This small book does some impressive things. Not only does it explain the Ten Commandments and what they are (including paraphrasing of difficult vocabulary), but also puts them into a historical framework. Additionally, it provides pen-and-ink sketches of several biblical scenes and characters, including the crossing of the Sea of Reeds, offerings brought to the golden calf, the first battle of Jericho, and multiple Egyptian gods. At the end of the book there are photographs of the Dome of the Rock, a rabbi reading from a Torah, and tourists exploring Mount Sinai in Egypt. A timeline is also included, allowing the reader to compare these historical events with others occurring simultaneously elsewhere in the world.
Sections in bold print explore the observance of Passover; what the Sabbath is for Jews, Christians, and Muslims; the Old and the New Testaments and what the terms mean in the modern world; and what happened to the First and Second Temples. The term “The Promised Land,” and its meaning to the Jewish people, is discussed as well.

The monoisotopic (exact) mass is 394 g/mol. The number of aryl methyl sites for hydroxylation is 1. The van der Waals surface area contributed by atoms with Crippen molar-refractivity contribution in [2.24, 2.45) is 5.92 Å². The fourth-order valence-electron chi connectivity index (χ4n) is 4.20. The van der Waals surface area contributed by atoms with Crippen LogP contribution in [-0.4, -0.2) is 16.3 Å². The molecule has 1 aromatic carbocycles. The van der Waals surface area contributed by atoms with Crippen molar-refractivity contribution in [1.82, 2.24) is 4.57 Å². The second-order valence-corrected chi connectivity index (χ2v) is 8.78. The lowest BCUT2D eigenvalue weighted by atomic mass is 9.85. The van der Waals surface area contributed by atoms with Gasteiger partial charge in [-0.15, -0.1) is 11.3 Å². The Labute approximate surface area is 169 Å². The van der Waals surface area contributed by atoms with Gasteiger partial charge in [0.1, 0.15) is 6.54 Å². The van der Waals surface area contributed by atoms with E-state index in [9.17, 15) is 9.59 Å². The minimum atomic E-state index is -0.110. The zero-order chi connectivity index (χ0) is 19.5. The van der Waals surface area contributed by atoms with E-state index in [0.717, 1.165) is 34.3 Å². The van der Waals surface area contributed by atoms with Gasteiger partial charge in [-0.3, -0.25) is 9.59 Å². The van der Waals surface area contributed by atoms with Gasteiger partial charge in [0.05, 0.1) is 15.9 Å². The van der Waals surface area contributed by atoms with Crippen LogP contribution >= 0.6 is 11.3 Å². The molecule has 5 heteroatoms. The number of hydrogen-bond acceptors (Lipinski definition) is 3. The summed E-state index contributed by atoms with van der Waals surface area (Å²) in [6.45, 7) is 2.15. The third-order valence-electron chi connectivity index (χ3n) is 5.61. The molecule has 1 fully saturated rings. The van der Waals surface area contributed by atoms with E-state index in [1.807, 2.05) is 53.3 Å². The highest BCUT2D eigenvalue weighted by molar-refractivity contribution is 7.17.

What Are the Ten Commandments? also raises questions about the historical accuracy of some of the stories found in the Bible. Was there actually a Moses? Did the Israelites really leave Egypt? If so, why is there no written history to verify this information since the Egyptians were known for “… keeping records of almost everything”? The author also mentions that, although the Constitution of the United States provides for all religions, Benjamin Franklin suggested that the Founding Fathers use the Ten Commandments as a framework for the United States federal government.
Smoothly integrating Jewish history with histories of other religions, this useful book is recommended for ages 10 to 15.